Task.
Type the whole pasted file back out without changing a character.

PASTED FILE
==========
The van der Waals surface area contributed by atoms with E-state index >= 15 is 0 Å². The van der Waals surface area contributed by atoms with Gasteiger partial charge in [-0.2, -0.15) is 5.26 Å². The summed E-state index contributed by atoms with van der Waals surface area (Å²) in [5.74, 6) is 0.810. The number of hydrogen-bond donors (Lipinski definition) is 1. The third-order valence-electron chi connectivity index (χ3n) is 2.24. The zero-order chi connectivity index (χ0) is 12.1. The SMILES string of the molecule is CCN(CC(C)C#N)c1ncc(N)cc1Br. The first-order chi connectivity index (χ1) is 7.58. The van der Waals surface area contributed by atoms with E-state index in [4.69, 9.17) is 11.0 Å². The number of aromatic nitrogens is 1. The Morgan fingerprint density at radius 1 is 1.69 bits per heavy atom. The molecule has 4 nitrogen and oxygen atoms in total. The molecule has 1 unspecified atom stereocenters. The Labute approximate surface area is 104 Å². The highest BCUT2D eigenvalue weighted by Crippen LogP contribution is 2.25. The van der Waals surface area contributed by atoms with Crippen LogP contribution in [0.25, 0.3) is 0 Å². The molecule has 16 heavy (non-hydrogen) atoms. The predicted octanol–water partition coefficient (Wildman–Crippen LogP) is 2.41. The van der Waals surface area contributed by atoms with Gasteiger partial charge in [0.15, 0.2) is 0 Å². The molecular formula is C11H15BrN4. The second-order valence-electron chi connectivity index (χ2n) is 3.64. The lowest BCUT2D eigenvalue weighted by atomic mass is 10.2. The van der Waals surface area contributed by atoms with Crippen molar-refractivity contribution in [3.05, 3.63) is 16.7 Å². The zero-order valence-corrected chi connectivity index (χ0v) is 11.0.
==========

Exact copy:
The van der Waals surface area contributed by atoms with E-state index >= 15 is 0 Å². The van der Waals surface area contributed by atoms with Gasteiger partial charge in [-0.2, -0.15) is 5.26 Å². The summed E-state index contributed by atoms with van der Waals surface area (Å²) in [5.74, 6) is 0.810. The number of hydrogen-bond donors (Lipinski definition) is 1. The third-order valence-electron chi connectivity index (χ3n) is 2.24. The zero-order chi connectivity index (χ0) is 12.1. The SMILES string of the molecule is CCN(CC(C)C#N)c1ncc(N)cc1Br. The first-order chi connectivity index (χ1) is 7.58. The van der Waals surface area contributed by atoms with E-state index in [4.69, 9.17) is 11.0 Å². The number of aromatic nitrogens is 1. The Morgan fingerprint density at radius 1 is 1.69 bits per heavy atom. The molecule has 4 nitrogen and oxygen atoms in total. The molecule has 1 unspecified atom stereocenters. The Labute approximate surface area is 104 Å². The highest BCUT2D eigenvalue weighted by Crippen LogP contribution is 2.25. The van der Waals surface area contributed by atoms with Crippen LogP contribution in [0.25, 0.3) is 0 Å². The molecule has 16 heavy (non-hydrogen) atoms. The predicted octanol–water partition coefficient (Wildman–Crippen LogP) is 2.41. The van der Waals surface area contributed by atoms with Gasteiger partial charge in [0.15, 0.2) is 0 Å². The molecular formula is C11H15BrN4. The second-order valence-electron chi connectivity index (χ2n) is 3.64. The lowest BCUT2D eigenvalue weighted by atomic mass is 10.2. The van der Waals surface area contributed by atoms with Crippen molar-refractivity contribution in [3.05, 3.63) is 16.7 Å². The zero-order valence-corrected chi connectivity index (χ0v) is 11.0.